Tuesday, November 3, 2009

The Book of Lost Things by John Connolly

From the book:
High in his attic bedroom, twelve-year-old David mourns the death of his mother, with only the books on his shelf for company. But those books have begun to whisper to him in the darkness. Angry and alone, he takes refuge in his imagination and soon finds that reality and fantasy have begun to meld. While his family falls apart around him, David is violently propelled into a world that is a strange reflection of his own -- populated by heroes and monsters and ruled by a faded king who keeps his secrets in a mysterious book, The Book of Lost Things.
I really loved this book. Although some may mistakenly think this is a child's or young adult type of book, I do not think so. It is most definitely an adult book. Yes, the main character is a 12 year old child and they deal with fairy tales, but there is darkness that surrounds the boy. This darkness is inappropriate for children. There are also principals identified within the story that may be lost on the younger set, but noticed by adults with more life experience.

The fairy tales in the book are more reminiscent of the old fairy tales in which do not always have a happy ending. Connolly goes further and twists those fairy tales into nightmares. Nightmares of David and the old king's making. As each fear is dealt with, more of the self to David is revealed. It is a book about dealing with one's own fear and the loss of ignorance we have as children. Ignorance of the world's darker half, before we are prepared to handle it, is what makes us innocent. That is what this book explores. It is David's painful journey into adulthood and the choices he makes that determines who he eventually becomes.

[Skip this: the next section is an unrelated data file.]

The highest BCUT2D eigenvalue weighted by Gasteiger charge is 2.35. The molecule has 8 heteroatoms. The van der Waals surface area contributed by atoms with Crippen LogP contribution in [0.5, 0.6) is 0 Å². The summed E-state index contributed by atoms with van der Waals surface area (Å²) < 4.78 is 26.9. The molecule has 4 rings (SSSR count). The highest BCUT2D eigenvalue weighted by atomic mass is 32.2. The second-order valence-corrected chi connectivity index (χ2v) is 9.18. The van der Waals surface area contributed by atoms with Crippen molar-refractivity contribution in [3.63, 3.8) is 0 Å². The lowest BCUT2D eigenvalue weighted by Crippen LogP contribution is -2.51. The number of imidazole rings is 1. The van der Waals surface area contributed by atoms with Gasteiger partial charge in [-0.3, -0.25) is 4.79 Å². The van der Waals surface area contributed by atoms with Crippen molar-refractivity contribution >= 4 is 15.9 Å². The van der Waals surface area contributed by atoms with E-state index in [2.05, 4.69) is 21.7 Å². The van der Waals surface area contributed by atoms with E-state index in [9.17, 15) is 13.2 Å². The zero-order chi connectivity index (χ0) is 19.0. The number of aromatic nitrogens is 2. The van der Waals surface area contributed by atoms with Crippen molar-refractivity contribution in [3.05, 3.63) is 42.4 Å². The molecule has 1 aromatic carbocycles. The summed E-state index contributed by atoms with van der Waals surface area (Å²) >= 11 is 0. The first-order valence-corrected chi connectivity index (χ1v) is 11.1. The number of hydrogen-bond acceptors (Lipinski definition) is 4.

The ending is what got me the most. So, I don't reveal too much, I feel that I can safely say that Connolly gives the best meaning to names having the most meaning. You'll just have to read the book to figure out what I meant by that. :) My only criticism is that I felt it didn't quite meld the Greek mythology quite as successfully as he changed the fairy tales. But, that really, is a slight criticism.

This book has my highest rating and my recommendation.


  1. I loved this book when I first read it, and I agree, it is very much an adult book. Great review!

    I think I'll re-read it. It's fairy tale season --

  2. This sounds really good. I have never heard of it before! Think it must go on my wish list!


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